It’s American Idol time again. I’ve written about the phony drama of the show before, but I admit that I still like it. It’s just good, good TV, if you can see past the imitation heartbreak, product placement and scripted “live” banter.
Simon Cowell is fond of saying, “This isn’t a popularity contest, it’s a singing competition.” I’m sure he doesn’t mean that, since he’s directly connected with the finalists’ contracts and careers. He’s not looking for the next different thing; he’s looking for the next popular thing. If tens of millions of viewers select the winner, then it follows that tens of millions of copies of the winner’s CD might be sold not in 10 years after people get used to his/her sound and style, but right now.
Any contestant who performs a radically different arrangement to a familiar song is simply being set up to lose. “Eight Days A Week” – one of the greatest and most familiar songs ever written – sung with a country twang over an ersatz bluegrass shuffle in double-time is idiotic. It might be a bit clever, but clever won’t win over the people who watch this show, and the producers know that. That girl was set up.
The three “judges” are not looking for the next new big sound, they’re looking for the next new big seller. The past winners of the show are singers who sound pretty much like someone else and perform in a recognizable style. They’re familiar, they’ll be successful for a time, but they’re not unique. Except for the platinum records they receive and money they make, they won’t change music history. Even a runner-up like Chris Daughtry is a predictable derivation of other things going on, sounding like a dozen other forgettable top-selling acts.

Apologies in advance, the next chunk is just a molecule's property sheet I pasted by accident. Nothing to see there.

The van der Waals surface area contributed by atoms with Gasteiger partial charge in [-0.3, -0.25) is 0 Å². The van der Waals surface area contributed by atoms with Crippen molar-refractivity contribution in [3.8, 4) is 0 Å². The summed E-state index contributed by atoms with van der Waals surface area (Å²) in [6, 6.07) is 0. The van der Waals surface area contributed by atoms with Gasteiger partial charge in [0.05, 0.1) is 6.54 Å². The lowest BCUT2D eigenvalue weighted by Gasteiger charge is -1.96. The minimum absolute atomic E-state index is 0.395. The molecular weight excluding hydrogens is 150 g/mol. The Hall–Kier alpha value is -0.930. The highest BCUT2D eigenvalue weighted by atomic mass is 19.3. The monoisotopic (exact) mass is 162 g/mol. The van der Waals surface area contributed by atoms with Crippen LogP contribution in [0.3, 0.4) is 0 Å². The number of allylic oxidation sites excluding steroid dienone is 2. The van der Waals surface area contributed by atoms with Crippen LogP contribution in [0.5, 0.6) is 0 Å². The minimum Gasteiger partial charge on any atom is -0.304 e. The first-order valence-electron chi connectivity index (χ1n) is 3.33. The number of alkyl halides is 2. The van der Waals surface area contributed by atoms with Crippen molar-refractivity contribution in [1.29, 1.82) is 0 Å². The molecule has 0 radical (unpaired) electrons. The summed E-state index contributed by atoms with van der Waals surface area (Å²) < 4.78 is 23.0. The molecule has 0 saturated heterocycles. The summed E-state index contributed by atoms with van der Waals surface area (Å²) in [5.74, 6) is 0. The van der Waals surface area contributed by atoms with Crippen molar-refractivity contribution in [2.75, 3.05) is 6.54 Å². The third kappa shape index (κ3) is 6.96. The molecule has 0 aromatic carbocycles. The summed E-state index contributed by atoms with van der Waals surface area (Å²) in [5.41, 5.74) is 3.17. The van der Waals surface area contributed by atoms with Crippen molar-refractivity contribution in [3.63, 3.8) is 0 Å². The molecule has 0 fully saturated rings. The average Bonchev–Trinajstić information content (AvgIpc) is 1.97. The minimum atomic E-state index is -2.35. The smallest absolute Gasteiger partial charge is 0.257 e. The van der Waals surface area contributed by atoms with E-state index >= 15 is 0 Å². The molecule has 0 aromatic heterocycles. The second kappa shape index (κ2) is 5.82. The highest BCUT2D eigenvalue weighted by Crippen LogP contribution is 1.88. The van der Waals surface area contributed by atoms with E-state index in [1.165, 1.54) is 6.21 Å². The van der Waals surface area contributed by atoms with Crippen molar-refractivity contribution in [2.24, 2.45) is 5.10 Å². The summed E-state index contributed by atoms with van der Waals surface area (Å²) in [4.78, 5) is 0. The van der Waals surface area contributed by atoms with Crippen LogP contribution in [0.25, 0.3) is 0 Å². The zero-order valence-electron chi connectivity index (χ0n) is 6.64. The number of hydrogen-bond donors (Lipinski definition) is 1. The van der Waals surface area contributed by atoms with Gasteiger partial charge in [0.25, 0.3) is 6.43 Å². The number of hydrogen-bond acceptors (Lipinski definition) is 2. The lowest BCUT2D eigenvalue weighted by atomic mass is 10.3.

This is why pipe band judges all too often prefer the relatively familiar. It’s much easier to take a safe route to a decision, rewarding derivative medleys and arrangements, than it is to reward something that’s dramatically musically different. Bands know this, and so are reluctant to take musical risks, because it may jeopardize the blessed prize right now. A pipe band might have the equivalent musical creativity, singularity and genius of Radiohead, Beck or Bjork, but how many bands are willing to commit years of unbending effort before it is finally heard and rewarded?
Because we’re so competition-driven, true musical change is extremely slow to occur. Because pipe band judges are so often loathe to step out of safe boundaries, our top idols don’t bother. I like great-sounding pipe bands as much as the next person, but I do wish that we could find a way to break this predictable circle of predictable music.